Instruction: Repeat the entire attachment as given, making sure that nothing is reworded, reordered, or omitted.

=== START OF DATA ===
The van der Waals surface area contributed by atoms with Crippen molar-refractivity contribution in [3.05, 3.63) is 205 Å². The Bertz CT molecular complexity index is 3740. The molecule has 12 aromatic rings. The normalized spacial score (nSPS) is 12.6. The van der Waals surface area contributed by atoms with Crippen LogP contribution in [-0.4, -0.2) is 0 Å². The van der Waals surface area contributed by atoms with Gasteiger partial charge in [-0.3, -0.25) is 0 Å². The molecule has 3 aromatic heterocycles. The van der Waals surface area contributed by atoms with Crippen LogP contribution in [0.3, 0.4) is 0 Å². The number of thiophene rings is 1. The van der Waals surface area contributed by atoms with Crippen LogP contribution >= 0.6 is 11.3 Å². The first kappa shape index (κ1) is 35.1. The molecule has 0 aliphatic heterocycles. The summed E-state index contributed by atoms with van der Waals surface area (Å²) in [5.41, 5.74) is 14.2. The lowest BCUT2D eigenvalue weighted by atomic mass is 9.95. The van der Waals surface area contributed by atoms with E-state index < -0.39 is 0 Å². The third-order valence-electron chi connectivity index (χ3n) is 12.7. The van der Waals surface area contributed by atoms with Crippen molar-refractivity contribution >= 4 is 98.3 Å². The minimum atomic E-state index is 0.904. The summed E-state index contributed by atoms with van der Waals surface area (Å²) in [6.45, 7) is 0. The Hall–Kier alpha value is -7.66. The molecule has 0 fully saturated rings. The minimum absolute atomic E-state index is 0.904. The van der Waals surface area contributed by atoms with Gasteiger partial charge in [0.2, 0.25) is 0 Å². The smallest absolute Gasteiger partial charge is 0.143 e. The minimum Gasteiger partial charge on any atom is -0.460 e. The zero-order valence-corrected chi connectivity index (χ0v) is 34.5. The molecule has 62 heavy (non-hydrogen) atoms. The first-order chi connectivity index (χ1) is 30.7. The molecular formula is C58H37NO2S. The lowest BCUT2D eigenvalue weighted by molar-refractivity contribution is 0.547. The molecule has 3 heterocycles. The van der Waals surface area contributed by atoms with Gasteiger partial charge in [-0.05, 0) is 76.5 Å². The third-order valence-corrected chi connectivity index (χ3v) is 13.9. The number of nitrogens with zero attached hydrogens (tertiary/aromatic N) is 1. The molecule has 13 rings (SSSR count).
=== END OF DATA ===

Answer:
The van der Waals surface area contributed by atoms with Crippen molar-refractivity contribution in [3.05, 3.63) is 205 Å². The Bertz CT molecular complexity index is 3740. The molecule has 12 aromatic rings. The normalized spacial score (nSPS) is 12.6. The van der Waals surface area contributed by atoms with Crippen LogP contribution in [-0.4, -0.2) is 0 Å². The van der Waals surface area contributed by atoms with Gasteiger partial charge in [-0.3, -0.25) is 0 Å². The molecule has 3 aromatic heterocycles. The van der Waals surface area contributed by atoms with Crippen LogP contribution in [0.3, 0.4) is 0 Å². The number of thiophene rings is 1. The van der Waals surface area contributed by atoms with Crippen LogP contribution >= 0.6 is 11.3 Å². The first kappa shape index (κ1) is 35.1. The molecule has 0 aliphatic heterocycles. The summed E-state index contributed by atoms with van der Waals surface area (Å²) in [5.41, 5.74) is 14.2. The lowest BCUT2D eigenvalue weighted by atomic mass is 9.95. The van der Waals surface area contributed by atoms with E-state index < -0.39 is 0 Å². The third-order valence-electron chi connectivity index (χ3n) is 12.7. The van der Waals surface area contributed by atoms with Crippen molar-refractivity contribution >= 4 is 98.3 Å². The minimum atomic E-state index is 0.904. The summed E-state index contributed by atoms with van der Waals surface area (Å²) in [6.45, 7) is 0. The Hall–Kier alpha value is -7.66. The molecule has 0 fully saturated rings. The minimum absolute atomic E-state index is 0.904. The van der Waals surface area contributed by atoms with Gasteiger partial charge in [0.2, 0.25) is 0 Å². The smallest absolute Gasteiger partial charge is 0.143 e. The minimum Gasteiger partial charge on any atom is -0.460 e. The zero-order valence-corrected chi connectivity index (χ0v) is 34.5. The molecule has 62 heavy (non-hydrogen) atoms. The first-order chi connectivity index (χ1) is 30.7. The molecular formula is C58H37NO2S. The lowest BCUT2D eigenvalue weighted by molar-refractivity contribution is 0.547. The molecule has 3 heterocycles. The van der Waals surface area contributed by atoms with Gasteiger partial charge in [-0.05, 0) is 76.5 Å². The third-order valence-corrected chi connectivity index (χ3v) is 13.9. The number of nitrogens with zero attached hydrogens (tertiary/aromatic N) is 1. The molecule has 13 rings (SSSR count).